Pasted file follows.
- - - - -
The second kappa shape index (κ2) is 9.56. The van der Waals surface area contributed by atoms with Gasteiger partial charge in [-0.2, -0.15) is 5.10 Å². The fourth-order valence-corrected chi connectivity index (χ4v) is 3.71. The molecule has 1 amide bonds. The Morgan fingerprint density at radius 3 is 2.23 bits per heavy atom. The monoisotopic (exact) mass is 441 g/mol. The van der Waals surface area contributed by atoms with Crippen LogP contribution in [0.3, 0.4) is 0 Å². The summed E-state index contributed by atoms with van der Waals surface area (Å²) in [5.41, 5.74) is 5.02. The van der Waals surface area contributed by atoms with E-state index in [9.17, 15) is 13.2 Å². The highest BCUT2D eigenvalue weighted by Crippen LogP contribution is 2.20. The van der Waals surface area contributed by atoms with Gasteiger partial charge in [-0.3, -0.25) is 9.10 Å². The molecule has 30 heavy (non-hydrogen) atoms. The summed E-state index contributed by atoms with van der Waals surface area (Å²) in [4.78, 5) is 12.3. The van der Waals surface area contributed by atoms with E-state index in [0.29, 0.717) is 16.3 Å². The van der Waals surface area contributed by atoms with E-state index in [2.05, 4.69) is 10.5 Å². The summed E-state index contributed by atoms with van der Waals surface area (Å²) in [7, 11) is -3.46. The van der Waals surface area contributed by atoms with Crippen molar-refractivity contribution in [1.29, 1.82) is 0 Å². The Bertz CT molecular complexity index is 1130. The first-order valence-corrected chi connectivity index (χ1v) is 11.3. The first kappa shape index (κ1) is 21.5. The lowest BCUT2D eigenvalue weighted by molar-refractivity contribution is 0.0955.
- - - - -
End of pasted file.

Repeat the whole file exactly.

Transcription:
The second kappa shape index (κ2) is 9.56. The van der Waals surface area contributed by atoms with Gasteiger partial charge in [-0.2, -0.15) is 5.10 Å². The fourth-order valence-corrected chi connectivity index (χ4v) is 3.71. The molecule has 1 amide bonds. The Morgan fingerprint density at radius 3 is 2.23 bits per heavy atom. The monoisotopic (exact) mass is 441 g/mol. The van der Waals surface area contributed by atoms with Crippen LogP contribution in [0.3, 0.4) is 0 Å². The summed E-state index contributed by atoms with van der Waals surface area (Å²) in [5.41, 5.74) is 5.02. The van der Waals surface area contributed by atoms with E-state index in [9.17, 15) is 13.2 Å². The highest BCUT2D eigenvalue weighted by Crippen LogP contribution is 2.20. The van der Waals surface area contributed by atoms with Gasteiger partial charge in [-0.3, -0.25) is 9.10 Å². The molecule has 30 heavy (non-hydrogen) atoms. The summed E-state index contributed by atoms with van der Waals surface area (Å²) in [4.78, 5) is 12.3. The van der Waals surface area contributed by atoms with E-state index in [0.29, 0.717) is 16.3 Å². The van der Waals surface area contributed by atoms with E-state index in [2.05, 4.69) is 10.5 Å². The summed E-state index contributed by atoms with van der Waals surface area (Å²) in [7, 11) is -3.46. The van der Waals surface area contributed by atoms with Crippen molar-refractivity contribution in [1.29, 1.82) is 0 Å². The Bertz CT molecular complexity index is 1130. The first-order valence-corrected chi connectivity index (χ1v) is 11.3. The first kappa shape index (κ1) is 21.5. The lowest BCUT2D eigenvalue weighted by molar-refractivity contribution is 0.0955.